Kristen Sparrow • July 31, 2016
This is my submission in reply to a call for papers to the Complementary and Alternative Medicine Journal concerning functional movement disorder.
Acupuncture and Vagal Tone: Cervical Dystonia and Intention Tremor
Patients with functional movement disorders have lower vagal tone than controls according to a recent study. Lower vagal tone is associated with worse health outcomes in a variety of conditions[ii] [iii]and correlates with poor mood, sleep, pain levels, immunity and Self Rated Health[iv] . Acupuncture may improve vagal tone over time as measured by HRV[v] [vi]. Furthermore, there is some evidence that an improvement in HRV correlates with clinical improvement[vii]. There are many aspects of HRV to explore in conjunction with Acupuncture treatment from best needling protocols, to most relevant HRV parameters, to related modalities such as transauricular vagal nerve stimulation. Here are two cases examining HRV and clinical outcomes.
Patient 1: 60 y.o. female nurse with disabling cervical dystonia characterized by stiffness, pain, and involuntary “pulling” of her head. Wanting to avoid further Botox injections, she sought Acupuncture treatment. Points were used for vagal enhancement[viii] and TH15 for neck pain. Though the acupuncture helped her sleep better and improved her overall wellbeing, she still requires periodic Botox injections, thus her clinical improvement is only partial. Her HRV has dramatically improved over the months of her weekly or biweekly treatments, however. At her session 10/5/2015 overall HF (HRV measure of vagal tone) was .25. On 05/04/2016 HF was .71.
Patient 2: 75 y.o. female retiree with mild to moderate intention tremor. Points were chosen for vagal enhancement and local points for hand tremor. She improved within 6 treatments with her tremor rarely in evidence. Though the patient has continued treatment for over a year there has been no significant increase in her HF over time as was the case in Patient 1.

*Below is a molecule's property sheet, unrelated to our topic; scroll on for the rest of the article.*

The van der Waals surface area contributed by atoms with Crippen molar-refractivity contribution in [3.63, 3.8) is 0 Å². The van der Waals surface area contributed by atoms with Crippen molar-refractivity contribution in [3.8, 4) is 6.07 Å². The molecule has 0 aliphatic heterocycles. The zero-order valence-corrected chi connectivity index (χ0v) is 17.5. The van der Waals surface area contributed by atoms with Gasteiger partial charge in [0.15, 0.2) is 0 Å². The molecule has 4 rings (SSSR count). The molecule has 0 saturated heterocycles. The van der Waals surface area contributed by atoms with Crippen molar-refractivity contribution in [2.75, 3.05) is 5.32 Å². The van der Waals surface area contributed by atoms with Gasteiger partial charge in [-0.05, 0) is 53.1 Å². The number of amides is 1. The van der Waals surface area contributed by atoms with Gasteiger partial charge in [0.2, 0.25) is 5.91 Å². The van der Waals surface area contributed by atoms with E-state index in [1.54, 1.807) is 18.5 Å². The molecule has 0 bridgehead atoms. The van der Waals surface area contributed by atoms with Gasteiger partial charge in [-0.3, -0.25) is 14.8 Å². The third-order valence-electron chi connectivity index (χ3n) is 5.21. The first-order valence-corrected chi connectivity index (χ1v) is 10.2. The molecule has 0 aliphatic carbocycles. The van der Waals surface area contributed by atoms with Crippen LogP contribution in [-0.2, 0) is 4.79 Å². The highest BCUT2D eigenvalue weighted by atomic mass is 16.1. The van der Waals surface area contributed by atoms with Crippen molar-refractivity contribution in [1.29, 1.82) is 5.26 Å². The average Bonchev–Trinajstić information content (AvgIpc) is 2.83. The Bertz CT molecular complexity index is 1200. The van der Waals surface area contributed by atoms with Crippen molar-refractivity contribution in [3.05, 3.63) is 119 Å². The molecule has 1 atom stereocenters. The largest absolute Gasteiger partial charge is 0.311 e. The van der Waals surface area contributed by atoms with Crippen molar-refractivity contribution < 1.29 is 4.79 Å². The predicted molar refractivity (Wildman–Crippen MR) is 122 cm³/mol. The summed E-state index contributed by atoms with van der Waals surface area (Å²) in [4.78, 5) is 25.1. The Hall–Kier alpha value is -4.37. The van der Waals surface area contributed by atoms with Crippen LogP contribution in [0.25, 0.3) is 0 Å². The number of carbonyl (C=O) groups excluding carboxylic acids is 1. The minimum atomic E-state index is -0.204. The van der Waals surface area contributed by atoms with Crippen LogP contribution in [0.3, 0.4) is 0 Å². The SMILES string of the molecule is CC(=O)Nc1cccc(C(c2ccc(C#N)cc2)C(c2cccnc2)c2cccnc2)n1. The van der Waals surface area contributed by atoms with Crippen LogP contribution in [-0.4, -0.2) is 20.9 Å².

These case studies illustrate two clinical outcomes treating movement disorders with Acupuncture but do not support the hypothesis that clinical improvement necessarily correlates with improved HRV.
[i] Parkinsonism Relat Disord. 2016 Jun 16. Impaired resting vagal tone in patients with functional movement disorders. Maurer CW1, Liu VD2, LaFaver K3, Ameli R4, Wu T5, Toledo R6,
[ii] Psychosom Med. 2015 May;77(4):346-55.Higher vagal activity as related to survival in patients with advanced breast cancer: an analysis of autonomic dysregulation.Giese-Davis J1, Wilhelm FH, Tamagawa R, Palesh O, et al…
[iii]PLoS One. 2014 Sep 10;9(9) Relationship between vagal tone, cortisol, TNF-alpha, epinephrine and negative affects in Crohn’s disease and irritable bowel syndrome. Pellissier S1, Dantzer C2, Mondillon L3, Trocme C4 et al…
[iv] PLoS One. 2015; 10(2) Investigating the Associations of Self-Rated Health: Heart Rate Variability Is More Strongly Associated than Inflammatory and Other Frequently Used Biomarkers in a Cross Sectional Occupational Sample
Marc N. Jarczok,1 Marcus E. Kleber,1 Julian Koenig,2,* Adrian Loerbroks,3 et al…
[v] Int J Cardiol. 2014 Sep 20;176(2):367-74. A randomized controlled trial of acupuncture in stable ischemic heart disease patients .Mehta PK1, Polk DM2, Zhang X3, Li N4, et al…
[vi] Med Acupunct. 2014 Oct 1;26(5):286-294.Does Acupuncture Reduce Stress Over Time? A Clinical Heart Rate Variability Study in Hypertensive Patients. Sparrow K1, Golianu B2.
[vii] Clin J Pain. 2008 Feb;24(2):106-15. Acupuncture in migraine: investigation of autonomic effects Bäcker M, Grossman P, Schneider J, Michalsen A, Knoblauch N, Tan L, Niggemeyer C, Linde K, Melchart D, Dobos GJ
[viii] Points varied but included PC6, Ht7, St36, Sishencong, Yintang , auricular points